Our ocean offers a potential buffer against climate change. It takes up and stores carbon dioxide from the atmosphere in a process known as the biological carbon pump. Without life in the ocean providing this pump scientists think atmospheric carbon dioxide concentrations could be 50% higher than they are even now.
The National Oceanography Centre’s (NOC) Ocean BioGeoscience (OBG) scientists are at the forefront of studying the ocean component of the global carbon cycle, and how it is entwined with marine life and the ocean environment. For this month’s scientist spotlight, we spoke to Dr Nathan Briggs about his role in using ocean robots to understand this complex system and how it’s impacted by our changing climate.
What is your role in research at NOC?
I am a biological oceanographer and biogeochemist. My work focuses primarily on the uptake of carbon by ocean life and then what happens to that carbon. The main tools I use for my research are robotic underwater “floats” and “gliders”, which sample the ocean autonomously for months to years, allowing us to observe much more of the ocean than people on ships alone.
The biological cycling of carbon in the ocean is critical as both the foundation of ocean life and also as a driver of atmospheric CO2 drawdown. As our ocean changes due to warming, acidification, and other human influences, the ocean’s biological carbon cycle is likely to change, with important impacts on ocean ecosystems and feedbacks on climate. But we still have big gaps in our knowledge of this fundamental ocean cycle. We need to close these gaps to understand our impacts on the ocean and plan for the future.
What drew you to working in this area?
I have been interested in our planet’s life and ecosystems as long as I can remember. I’m also attracted to new technologies and love the opportunity and challenge of large datasets. After studying terrestrial ecology at university, I stumbled came across the field of robotic oceanography a bit by chance, but I quickly fell in love with it. The interior of our ocean has traditionally been very hard to study, leaving lots left to discover. This new observing technology is suddenly allowing us to collect much more data, so this is an exciting moment to be an oceanographer.
What science are you currently working on?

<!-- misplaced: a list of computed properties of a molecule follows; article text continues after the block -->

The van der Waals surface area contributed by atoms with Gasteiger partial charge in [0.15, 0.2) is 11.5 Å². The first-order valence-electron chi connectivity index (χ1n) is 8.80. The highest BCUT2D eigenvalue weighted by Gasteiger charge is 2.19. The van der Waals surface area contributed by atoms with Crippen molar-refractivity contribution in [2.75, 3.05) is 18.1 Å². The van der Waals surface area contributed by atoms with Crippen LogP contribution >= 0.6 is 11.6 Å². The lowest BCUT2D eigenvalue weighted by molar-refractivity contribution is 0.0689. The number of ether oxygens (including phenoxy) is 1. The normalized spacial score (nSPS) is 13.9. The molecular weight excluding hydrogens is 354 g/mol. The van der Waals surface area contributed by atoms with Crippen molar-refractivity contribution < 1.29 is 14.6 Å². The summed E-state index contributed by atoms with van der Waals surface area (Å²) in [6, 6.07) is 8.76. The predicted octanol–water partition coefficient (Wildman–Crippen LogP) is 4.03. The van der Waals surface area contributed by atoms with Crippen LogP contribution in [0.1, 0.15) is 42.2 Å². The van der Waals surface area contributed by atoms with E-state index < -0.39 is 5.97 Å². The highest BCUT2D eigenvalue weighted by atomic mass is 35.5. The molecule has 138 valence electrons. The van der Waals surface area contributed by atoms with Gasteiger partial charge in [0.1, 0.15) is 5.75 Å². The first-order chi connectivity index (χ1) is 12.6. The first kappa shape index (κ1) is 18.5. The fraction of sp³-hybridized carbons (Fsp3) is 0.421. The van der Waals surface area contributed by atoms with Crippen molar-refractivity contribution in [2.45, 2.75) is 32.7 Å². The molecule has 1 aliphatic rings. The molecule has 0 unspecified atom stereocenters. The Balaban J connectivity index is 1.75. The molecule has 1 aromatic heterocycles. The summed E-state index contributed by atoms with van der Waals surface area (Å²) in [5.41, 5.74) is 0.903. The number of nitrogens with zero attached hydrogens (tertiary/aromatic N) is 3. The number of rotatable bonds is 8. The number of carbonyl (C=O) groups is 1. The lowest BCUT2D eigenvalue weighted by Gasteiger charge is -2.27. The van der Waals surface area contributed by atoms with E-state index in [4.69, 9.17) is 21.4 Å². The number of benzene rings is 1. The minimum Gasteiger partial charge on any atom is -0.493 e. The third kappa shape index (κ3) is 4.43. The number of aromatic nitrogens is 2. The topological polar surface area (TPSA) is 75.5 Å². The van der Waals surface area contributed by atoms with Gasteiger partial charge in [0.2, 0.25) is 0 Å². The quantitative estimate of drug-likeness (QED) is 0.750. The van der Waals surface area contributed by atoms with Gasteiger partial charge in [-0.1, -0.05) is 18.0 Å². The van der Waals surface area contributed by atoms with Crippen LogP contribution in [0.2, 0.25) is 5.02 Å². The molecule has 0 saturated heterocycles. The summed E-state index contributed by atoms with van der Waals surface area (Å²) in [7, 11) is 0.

I’m currently leading the project Global Ocean Sinking Carbon Flux and Variability (GLOBESINK). This project aims to investigate the drivers of biological carbon sequestration in the ocean, using a global network of over 300 robotic “profiling floats”, which NOC is helping to create.
These floats drift in the ocean and can change their buoyancy to move between the surface and up to 2 km depth using very little energy from their onboard battery. Along the way, they make an array of physical, chemical, and biological measurements. This includes measurements of particles in the water. GLOBESINK is using these measurements to better understand the role that sinking particles play in storing carbon in the deep ocean. The project expects this massive new global dataset to yield important new insights into the main drivers of ocean carbon storage and how this storage will be affected by change in the ocean.
What is your favourite thing about the work you do?
Research expeditions are always exciting, because I get to explore different parts of the ocean and how it works alongside colleagues from around the world. We always find something new and unexpected. Recently, though, the growing array of autonomous ocean sensors, whose data are shared freely in real time, are giving us entirely new ways to explore the ocean. It’s becoming a bit like exploring the world’s roads using Google Street View. If I’m curious about the temperature, oxygen levels, or carbon uptake almost anywhere in the ocean, I can pick a place, a date, and a year, and “travel” there virtually. This means that I can experience some of the fun of ocean exploration every day, rather than just on occasional expeditions.
What impact does your science have on society?
My research aims to better understand the fundamental controls on ocean life and how this life influences our climate. We know that we are already changing the oceans through warming, acidification, fishing, and de-oxygenation. But we still don’t know the full and complex impact of our actions on the ocean ecosystems that we value. My hope is that my research will help humanity understand both how we impact ocean ecosystems and how they impact us, so that we can do our best to make both of these impacts more positive into the future.
More from Dr Nathan Briggs
Check out our feature article in the recently published Eco Magazine Deep Dive I: Ocean Observation, where Dr Nathan Briggs shines a spotlight on the Argo programme. The international programme uses thousands of robotic floats to measure an expanding range of ocean properties, acting as our window into the ocean from the surface to thousands of meters deep.
The issue reveals the latest in ocean observing collaborations, technology, and industry trends, in collaboration with NOC and Schmidt Ocean Institute.